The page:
Next Article in Journal
A New Approach for Estimating Soil Salinity Using A Low-Cost Soil Sensor In Situ: A Case Study in Saline Regions of China’s East Coast
Next Article in Special Issue
Near Real-Time Automated Early Mapping of the Perimeter of Large Forest Fires from the Aggregation of VIIRS and MODIS Active Fires in Mexico
Previous Article in Journal
A Spatially Transferable Drought Hazard and Drought Risk Modeling Approach Based on Remote Sensing Data
Previous Article in Special Issue
Preliminary Results from a Wildfire Detection System Using Deep Learning on Remote Camera Images
Letter

Potential Underestimation of Satellite Fire Radiative Power Retrievals over Gas Flares and Wildland Fires

1
ASRC Federal Data Solutions contractor to U.S. Geological Survey (USGS) Earth Resources Observation and Science (EROS) Center, 47914 252nd Street, Sioux Falls, SD 57198, USA
2
KBR, Contractor to USGS EROS Center, Sioux Falls, SD 57198, USA
3
USGS EROS Center, Sioux Falls, SD 57198, USA
*
Author to whom correspondence should be addressed.
Remote Sens. 2020, 12(2), 238; https://doi.org/10.3390/rs12020238
Received: 4 December 2019 / Revised: 27 December 2019 / Accepted: 31 December 2019 / Published: 10 January 2020
Fire Radiative Power (FRP) is related to fire combustion rates and is used to quantify the atmospheric emissions of greenhouse gases and aerosols. FRP over gas flares and wildfires can be retrieved remotely using satellites that observe in shortwave infrared (SWIR) to middle infrared (MIR) wavelengths. Heritage techniques to retrieve FRP developed for wildland fires using the MIR 4 μm radiances have been adapted for the hotter burning gas flares using the SWIR 2 μm observations. Effects of atmosphere, including smoke and aerosols, are assumed to be minimal in these algorithms because of the use of longer than visual wavelengths. Here we use Moderate Resolution Imaging Spectroradiometer (MODIS), Visible Infrared Imaging Radiometer Suite (VIIRS) and Landsat 8 observations acquired before and during emergency oil and gas flaring in eastern Saudi Arabia to show that dark, sooty smoke affects both 4 μm and 2 μm observations. While the 2 μm observations used to retrieve gas FRP may be reliable during clear atmospheric conditions, performance is severely impacted by dark smoke. Global remote sensing-based inventories of wildfire and gas flaring need to consider the possibility that soot and dark smoke can potentially lead to an underestimation of FRP over fires. View Full-Text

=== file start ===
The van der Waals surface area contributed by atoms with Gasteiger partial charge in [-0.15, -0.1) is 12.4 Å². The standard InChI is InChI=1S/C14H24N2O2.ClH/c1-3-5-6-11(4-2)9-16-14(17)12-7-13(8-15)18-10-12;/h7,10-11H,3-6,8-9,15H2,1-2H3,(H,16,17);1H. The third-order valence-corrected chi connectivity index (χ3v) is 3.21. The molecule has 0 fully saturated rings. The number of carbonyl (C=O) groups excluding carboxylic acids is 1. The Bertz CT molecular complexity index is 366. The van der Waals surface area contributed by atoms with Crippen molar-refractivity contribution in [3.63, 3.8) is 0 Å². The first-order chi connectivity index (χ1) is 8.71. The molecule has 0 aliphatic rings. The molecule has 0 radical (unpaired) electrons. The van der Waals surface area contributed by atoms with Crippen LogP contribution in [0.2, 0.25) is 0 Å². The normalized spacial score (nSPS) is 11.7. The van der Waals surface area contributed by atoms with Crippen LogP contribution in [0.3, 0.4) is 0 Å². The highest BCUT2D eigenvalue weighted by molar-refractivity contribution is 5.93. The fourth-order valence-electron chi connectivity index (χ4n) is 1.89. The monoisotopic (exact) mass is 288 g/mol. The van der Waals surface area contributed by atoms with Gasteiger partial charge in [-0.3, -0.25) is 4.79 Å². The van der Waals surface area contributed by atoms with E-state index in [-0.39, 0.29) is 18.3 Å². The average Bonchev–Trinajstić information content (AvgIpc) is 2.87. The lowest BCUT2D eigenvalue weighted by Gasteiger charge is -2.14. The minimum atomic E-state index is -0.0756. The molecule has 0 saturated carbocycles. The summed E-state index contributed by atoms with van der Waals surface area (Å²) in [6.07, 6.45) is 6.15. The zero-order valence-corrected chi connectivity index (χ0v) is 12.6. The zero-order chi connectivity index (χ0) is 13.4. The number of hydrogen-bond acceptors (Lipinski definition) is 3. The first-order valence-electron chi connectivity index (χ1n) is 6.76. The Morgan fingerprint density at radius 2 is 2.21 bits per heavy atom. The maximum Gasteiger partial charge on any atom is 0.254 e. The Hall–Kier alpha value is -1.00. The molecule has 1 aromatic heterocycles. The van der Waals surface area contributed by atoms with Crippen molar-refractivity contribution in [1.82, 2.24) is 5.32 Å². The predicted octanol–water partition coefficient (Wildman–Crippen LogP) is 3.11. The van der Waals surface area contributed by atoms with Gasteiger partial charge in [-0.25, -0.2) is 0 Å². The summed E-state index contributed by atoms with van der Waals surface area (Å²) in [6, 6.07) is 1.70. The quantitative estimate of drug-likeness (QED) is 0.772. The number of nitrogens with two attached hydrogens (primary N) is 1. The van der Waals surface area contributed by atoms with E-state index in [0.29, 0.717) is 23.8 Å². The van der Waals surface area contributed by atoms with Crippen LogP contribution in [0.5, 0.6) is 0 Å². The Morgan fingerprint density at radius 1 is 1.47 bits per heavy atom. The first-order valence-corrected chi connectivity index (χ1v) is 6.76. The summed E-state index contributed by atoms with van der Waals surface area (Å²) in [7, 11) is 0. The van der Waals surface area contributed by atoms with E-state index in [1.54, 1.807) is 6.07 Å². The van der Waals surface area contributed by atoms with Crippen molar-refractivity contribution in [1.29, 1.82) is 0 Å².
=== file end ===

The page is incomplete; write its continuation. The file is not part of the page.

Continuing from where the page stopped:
Keywords: MODIS; VIIRS; Landsat; gas flare; fire radiative power MODIS; VIIRS; Landsat; gas flare; fire radiative power
Show Figures

Graphical abstract

MDPI and ACS Style

Kumar, S.S.; Hult, J.; Picotte, J.; Peterson, B. Potential Underestimation of Satellite Fire Radiative Power Retrievals over Gas Flares and Wildland Fires. Remote Sens. 2020, 12, 238. https://doi.org/10.3390/rs12020238

AMA Style

Kumar SS, Hult J, Picotte J, Peterson B. Potential Underestimation of Satellite Fire Radiative Power Retrievals over Gas Flares and Wildland Fires. Remote Sensing. 2020; 12(2):238. https://doi.org/10.3390/rs12020238

Chicago/Turabian Style

Kumar, Sanath S., John Hult, Joshua Picotte, and Birgit Peterson. 2020. "Potential Underestimation of Satellite Fire Radiative Power Retrievals over Gas Flares and Wildland Fires" Remote Sensing 12, no. 2: 238. https://doi.org/10.3390/rs12020238

Find Other Styles
Note that from the first issue of 2016, MDPI journals use article numbers instead of page numbers. See further details here.

Article Access Map by Country/Region

1
Back to TopTop